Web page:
It is unbelievable what I read in one of the latest books of John Grisham that I still had to read. I even was not aware until half way the book that this was non-fiction, as I know John as a fiction writer.
Below is a citation from John's website describing the feelings that popped up when I was reading the book.
If you believe that in America you are innocent until proven guilty, this book will shock you. If you believe in the death penalty, this book will disturb you. If you believe the criminal justice system is fair, this book will infuriate you.While reading the book, I recognized suddenly that we have in The Netherlands similar cases, although we have luckily not the death penalty.
But first let's see what the story is about, again cited from John's site:
In the major league draft of 1971, the first player chosen from the State of Oklahoma was Ron Williamson. When he signed with the Oakland A’s, he said goodbye to his hometown of Ada and left to pursue his dreams of big league glory.
Six years later he was back, his dreams broken by a bad arm and bad habits—drinking, drugs, and women. He began to show signs of mental illness. Unable to keep a job, he moved in with his mother and slept twenty hours a day on her sofa.
In 1982, a 21-year-old cocktail waitress in Ada named Debra Sue Carter was raped and murdered, and for five years the police could not solve the crime. For reasons that were never clear, they suspected Ron Williamson and his friend Dennis Fritz. The two were finally arrested in 1987 and charged with capital murder.
With no physical evidence, the prosecution’s case was built on junk science and the testimony of jailhouse snitches and convicts. Dennis Fritz was found guilty and given a life sentence. Ron Williamson was sent to death row.
The book tells another story as well, from two other guys originating from the same place Ada, who were victims of the same police officers and prosecutor, for a death crime they were not responsible for or at least there was no single evidence found that could hint at a possible involvement.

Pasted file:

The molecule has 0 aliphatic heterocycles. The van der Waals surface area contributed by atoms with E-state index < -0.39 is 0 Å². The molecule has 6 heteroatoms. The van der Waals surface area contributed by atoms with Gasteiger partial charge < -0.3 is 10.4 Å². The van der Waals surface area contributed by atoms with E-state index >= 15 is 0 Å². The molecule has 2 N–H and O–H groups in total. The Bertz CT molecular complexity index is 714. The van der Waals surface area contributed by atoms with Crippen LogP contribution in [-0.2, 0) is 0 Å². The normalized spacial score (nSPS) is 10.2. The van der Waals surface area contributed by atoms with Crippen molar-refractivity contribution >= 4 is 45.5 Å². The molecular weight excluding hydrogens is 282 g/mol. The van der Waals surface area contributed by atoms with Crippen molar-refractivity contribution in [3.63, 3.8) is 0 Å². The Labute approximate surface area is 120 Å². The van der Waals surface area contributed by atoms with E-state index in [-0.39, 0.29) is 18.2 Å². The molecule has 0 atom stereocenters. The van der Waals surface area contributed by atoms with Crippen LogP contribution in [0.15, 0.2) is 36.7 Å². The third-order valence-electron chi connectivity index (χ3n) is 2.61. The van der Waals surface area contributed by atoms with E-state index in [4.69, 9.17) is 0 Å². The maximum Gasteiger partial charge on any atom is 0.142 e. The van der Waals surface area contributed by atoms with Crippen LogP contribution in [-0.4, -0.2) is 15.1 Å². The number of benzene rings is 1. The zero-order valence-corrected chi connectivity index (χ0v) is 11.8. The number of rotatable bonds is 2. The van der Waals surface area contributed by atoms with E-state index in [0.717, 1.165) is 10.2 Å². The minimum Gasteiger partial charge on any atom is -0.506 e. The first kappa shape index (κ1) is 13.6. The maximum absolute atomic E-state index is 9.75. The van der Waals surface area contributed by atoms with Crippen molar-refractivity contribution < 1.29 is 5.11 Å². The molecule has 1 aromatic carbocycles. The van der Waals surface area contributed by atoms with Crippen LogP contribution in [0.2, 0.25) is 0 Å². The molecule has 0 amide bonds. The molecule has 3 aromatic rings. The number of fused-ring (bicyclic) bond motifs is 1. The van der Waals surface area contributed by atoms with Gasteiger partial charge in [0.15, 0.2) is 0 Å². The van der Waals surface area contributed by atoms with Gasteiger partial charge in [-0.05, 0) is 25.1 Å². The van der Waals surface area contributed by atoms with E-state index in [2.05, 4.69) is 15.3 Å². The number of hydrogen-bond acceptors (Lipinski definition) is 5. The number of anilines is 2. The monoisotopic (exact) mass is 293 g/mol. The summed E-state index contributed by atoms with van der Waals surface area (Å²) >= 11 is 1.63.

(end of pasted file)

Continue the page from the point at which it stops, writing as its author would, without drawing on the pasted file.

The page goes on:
Let's be clear, I am not a juridically educated person, but a technical engineer with enough intellectual ability to understand the basics of proving a fact that might lead to the conviction of a suspect, or the other way around, to disapprove a suspect being involved in the crime to safeguard him/her from conviction.
I am not sure if everyone is able to do so, intellectually and emotionally. I believe not and therefore I think a juridical system with juries is something that seems democratic, but it is a monster. And what means democratic in this sense, who will benefit from democracy? Society, victim, suspect?
Just to show that not only the USA has juridically mistakes, I will list below some well known similar cases we had in the Netherlands. However, be advised that we have no juries and no death penalties.
For those who can read Dutch, the following site has the details. Please note that all convicted people have been acquitted from their conviction, however most have been imprisoned for the time convicted in part or full and in one case quittance was after the persons dead.
- Murder of station manager in Giessen-Nieuwkerk (1923)
- Carnival murder of "cocaine king" in Rotterdam (1984)
- Fitting room murder of sales lady in Zaandam (1984)
- Care-giver Ina Post murdering a client (1986)
- Murder of stewardess in Putten (1994)
- Hendrik W. convicted for murder during a party in Almelo (1997)
- Park murder in Schiedam raping/killing 2 children (2000)
- Care-giver Lucia de Berk murdering elderly people (2003)
I have no info on the juridically system in the Philippines, although I know it is based on the US system, so no mistake cases available or known, but perhaps one of my Filipino readers of this blog have them, in which case please use the comment option at the bottom of this post.